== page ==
The pending U.S. military strike on Syria seems the ideal opportunity to launch a sophisticated cyberattack. President Barack Obama's administration wants to shoot from a distance, keep American casualties near zero, and degrade the Assad regime's command-and-control systems to the point that the regime cannot launch any more chemical attacks against rebel forces and civilians. The United States could do that with a digital strike on Syria's telecommunications systems, its electrical grid, or other critical infrastructures the regime needs to stay alive.
But don't bet on it. The United States and its allies will almost certainly use some form of electronic warfare to jam Syria's military radar or confuse its air-traffic control systems. They'll continue to snoop on the communications of Syrian President Bashar al-Assad's regime. But tempted though the U.S. military may be to flex its cybermuscle, there are a number of reasons that a major cyberstrike would do more harm than good, experts say.
For starters, the big, obvious target is essentially off-limits. The Syrian regime relies heavily on Syria's public telecommunications system for its command and control. Government leaders and military commanders are communicating with each other and their supporters via cell phones and Facebook, says Rafal Rohozinski, the CEO of SecDev Group, which monitors communications activity in Syria.
The problem is, the rebels are using the same systems. There are half a million more Internet and cell-phone subscribers in Syria today than there were in 2011, says Rohozinski, whose group helps supply communications technology to anti-Assad forces. The Android phone comprises 40 percent of the market today compared with 10 percent two years ago. SecDev Group has also tracked a significant increase in the use of data encryption and secure communications technology by rebels.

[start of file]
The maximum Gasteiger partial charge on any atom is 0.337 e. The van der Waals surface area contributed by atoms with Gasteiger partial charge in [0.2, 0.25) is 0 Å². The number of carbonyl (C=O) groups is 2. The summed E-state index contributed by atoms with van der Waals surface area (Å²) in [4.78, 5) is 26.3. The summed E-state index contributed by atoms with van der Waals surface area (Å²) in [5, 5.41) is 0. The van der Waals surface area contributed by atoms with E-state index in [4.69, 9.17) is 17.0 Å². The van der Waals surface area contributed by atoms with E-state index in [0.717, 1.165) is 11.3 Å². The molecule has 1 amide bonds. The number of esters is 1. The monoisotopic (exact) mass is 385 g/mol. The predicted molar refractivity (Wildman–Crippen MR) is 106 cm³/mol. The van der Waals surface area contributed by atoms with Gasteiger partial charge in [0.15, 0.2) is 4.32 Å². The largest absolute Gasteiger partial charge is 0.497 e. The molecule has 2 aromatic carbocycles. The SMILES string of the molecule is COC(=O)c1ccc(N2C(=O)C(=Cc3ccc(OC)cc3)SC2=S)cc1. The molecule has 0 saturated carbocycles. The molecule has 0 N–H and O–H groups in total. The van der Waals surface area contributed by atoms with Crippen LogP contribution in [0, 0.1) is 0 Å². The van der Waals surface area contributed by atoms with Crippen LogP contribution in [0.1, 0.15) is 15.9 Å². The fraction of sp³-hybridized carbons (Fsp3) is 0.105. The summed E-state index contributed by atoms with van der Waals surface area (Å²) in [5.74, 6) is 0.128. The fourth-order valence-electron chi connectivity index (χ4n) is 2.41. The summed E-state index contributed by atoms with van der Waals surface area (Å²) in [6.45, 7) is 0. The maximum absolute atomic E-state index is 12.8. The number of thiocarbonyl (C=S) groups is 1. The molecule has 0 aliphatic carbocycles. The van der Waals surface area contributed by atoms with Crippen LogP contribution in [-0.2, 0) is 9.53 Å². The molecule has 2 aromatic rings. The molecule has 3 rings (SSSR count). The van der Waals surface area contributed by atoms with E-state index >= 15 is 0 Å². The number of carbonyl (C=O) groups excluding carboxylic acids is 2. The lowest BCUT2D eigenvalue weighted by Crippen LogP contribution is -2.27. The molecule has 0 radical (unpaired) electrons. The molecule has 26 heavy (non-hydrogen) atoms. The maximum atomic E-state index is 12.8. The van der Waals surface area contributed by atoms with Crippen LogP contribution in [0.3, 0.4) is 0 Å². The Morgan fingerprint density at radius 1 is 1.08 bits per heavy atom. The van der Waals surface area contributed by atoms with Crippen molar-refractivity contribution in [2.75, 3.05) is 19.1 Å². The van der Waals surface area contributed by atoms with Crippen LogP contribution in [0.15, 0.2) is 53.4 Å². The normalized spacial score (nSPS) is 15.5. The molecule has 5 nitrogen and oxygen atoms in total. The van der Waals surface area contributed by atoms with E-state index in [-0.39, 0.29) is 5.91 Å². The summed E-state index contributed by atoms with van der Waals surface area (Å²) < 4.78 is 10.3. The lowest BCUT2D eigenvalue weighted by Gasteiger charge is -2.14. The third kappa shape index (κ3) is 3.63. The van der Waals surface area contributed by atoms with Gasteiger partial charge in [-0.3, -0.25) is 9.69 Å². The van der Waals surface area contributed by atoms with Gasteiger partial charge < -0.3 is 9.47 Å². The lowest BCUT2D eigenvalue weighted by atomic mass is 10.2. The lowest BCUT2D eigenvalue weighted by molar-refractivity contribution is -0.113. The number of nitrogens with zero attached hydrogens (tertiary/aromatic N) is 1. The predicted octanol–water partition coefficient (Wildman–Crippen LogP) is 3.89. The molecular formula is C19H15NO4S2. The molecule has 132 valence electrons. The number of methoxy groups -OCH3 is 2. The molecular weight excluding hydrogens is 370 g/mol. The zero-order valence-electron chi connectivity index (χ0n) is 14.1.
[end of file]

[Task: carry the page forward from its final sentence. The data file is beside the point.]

There is no easy way to target only government users of the telecommunications system and keep the civilians online. Everyone is using it at the same time.
And keeping access open to the rebels is precisely what the Obama administration wants to do. The State Department and other government agencies have funded several technology companies and nonprofit organizations that design technology meant to circumvent government surveillance. They've made encryption technologies available for download to Syrian rebel groups. In 2012, the State Department also funded a conference that brought together rebels with the makers of that circumvention technology.
The rebels depend on ubiquitous, easy-to-use, and relatively cheap technology. Why would the United States cut them off from that technology by taking out the Syrian Internet or turning off the electricity? That would only make it harder for the rebels to organize and plan attacks. And presumably, that's what the United States wants them to do after the U.S. military weakens Syrian forces with missile attacks.
Syrians are also using cell phones and social media to organize clinics for treating the wounded and responding to government attacks. "They're the ones who would be most affected by an outage in the system," Rohozinski says. Civilians use the Internet every day to figure out when it's safe to leave their homes. "Is the taking down of the telecom system going to have a greater or lesser impact on the civilian side?" Rohozinski asks. That's a calculation U.S. national security officials have to make before any cyberattack.
The United States could craft a more targeted cyberweapon aimed at disrupting government-only systems, such as military networks or non-public communications channels. And those may prove to be soft targets. In an interview with the Washington Post, a hacktivist who supports the rebels' cause and goes by the name "Oliver Tucket" said the Syrian government's systems are poorly defended and easily manipulated. "They're not taking [security] seriously," Tucket told the Post, adding that the regime has "no idea what is going on in their network." Officials are using unencrypted email and even sent a message with the administrative password for a server domain that is associated with the government.
But electronic exploits are hard to come by, and the U.S. military may not want to use them in what will almost certainly be a narrow, low-stakes operation.